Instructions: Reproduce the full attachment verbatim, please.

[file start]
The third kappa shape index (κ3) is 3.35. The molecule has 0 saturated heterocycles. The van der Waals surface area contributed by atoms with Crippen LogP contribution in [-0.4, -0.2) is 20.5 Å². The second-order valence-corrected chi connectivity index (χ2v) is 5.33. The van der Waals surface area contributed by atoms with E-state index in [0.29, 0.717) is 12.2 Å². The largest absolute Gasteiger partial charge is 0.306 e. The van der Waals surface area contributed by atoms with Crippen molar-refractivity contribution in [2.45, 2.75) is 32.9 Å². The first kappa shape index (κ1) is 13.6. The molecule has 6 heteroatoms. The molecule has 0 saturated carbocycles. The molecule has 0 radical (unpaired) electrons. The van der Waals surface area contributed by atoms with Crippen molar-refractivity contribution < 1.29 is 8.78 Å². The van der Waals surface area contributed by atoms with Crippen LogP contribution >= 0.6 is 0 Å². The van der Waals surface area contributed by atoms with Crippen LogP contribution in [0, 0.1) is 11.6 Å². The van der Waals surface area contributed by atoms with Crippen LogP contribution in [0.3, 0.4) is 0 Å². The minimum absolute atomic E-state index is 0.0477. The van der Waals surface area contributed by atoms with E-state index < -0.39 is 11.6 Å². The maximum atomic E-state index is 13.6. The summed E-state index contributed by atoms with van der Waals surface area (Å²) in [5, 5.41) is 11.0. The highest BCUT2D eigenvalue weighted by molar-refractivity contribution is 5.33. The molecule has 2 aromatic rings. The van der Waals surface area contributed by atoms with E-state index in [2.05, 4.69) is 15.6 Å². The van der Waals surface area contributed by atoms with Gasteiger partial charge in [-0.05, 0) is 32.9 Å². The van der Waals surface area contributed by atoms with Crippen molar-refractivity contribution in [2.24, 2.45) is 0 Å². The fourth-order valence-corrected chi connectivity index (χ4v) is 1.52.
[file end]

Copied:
The third kappa shape index (κ3) is 3.35. The molecule has 0 saturated heterocycles. The van der Waals surface area contributed by atoms with Crippen LogP contribution in [-0.4, -0.2) is 20.5 Å². The second-order valence-corrected chi connectivity index (χ2v) is 5.33. The van der Waals surface area contributed by atoms with E-state index in [0.29, 0.717) is 12.2 Å². The largest absolute Gasteiger partial charge is 0.306 e. The van der Waals surface area contributed by atoms with Crippen molar-refractivity contribution in [2.45, 2.75) is 32.9 Å². The first kappa shape index (κ1) is 13.6. The molecule has 6 heteroatoms. The molecule has 0 saturated carbocycles. The molecule has 0 radical (unpaired) electrons. The van der Waals surface area contributed by atoms with Crippen molar-refractivity contribution < 1.29 is 8.78 Å². The van der Waals surface area contributed by atoms with Crippen LogP contribution >= 0.6 is 0 Å². The van der Waals surface area contributed by atoms with Crippen LogP contribution in [0, 0.1) is 11.6 Å². The van der Waals surface area contributed by atoms with Crippen LogP contribution in [0.3, 0.4) is 0 Å². The minimum absolute atomic E-state index is 0.0477. The van der Waals surface area contributed by atoms with E-state index < -0.39 is 11.6 Å². The maximum atomic E-state index is 13.6. The summed E-state index contributed by atoms with van der Waals surface area (Å²) in [5, 5.41) is 11.0. The highest BCUT2D eigenvalue weighted by molar-refractivity contribution is 5.33. The molecule has 2 aromatic rings. The van der Waals surface area contributed by atoms with E-state index in [2.05, 4.69) is 15.6 Å². The van der Waals surface area contributed by atoms with Gasteiger partial charge in [-0.05, 0) is 32.9 Å². The van der Waals surface area contributed by atoms with Crippen molar-refractivity contribution in [2.24, 2.45) is 0 Å². The fourth-order valence-corrected chi connectivity index (χ4v) is 1.52.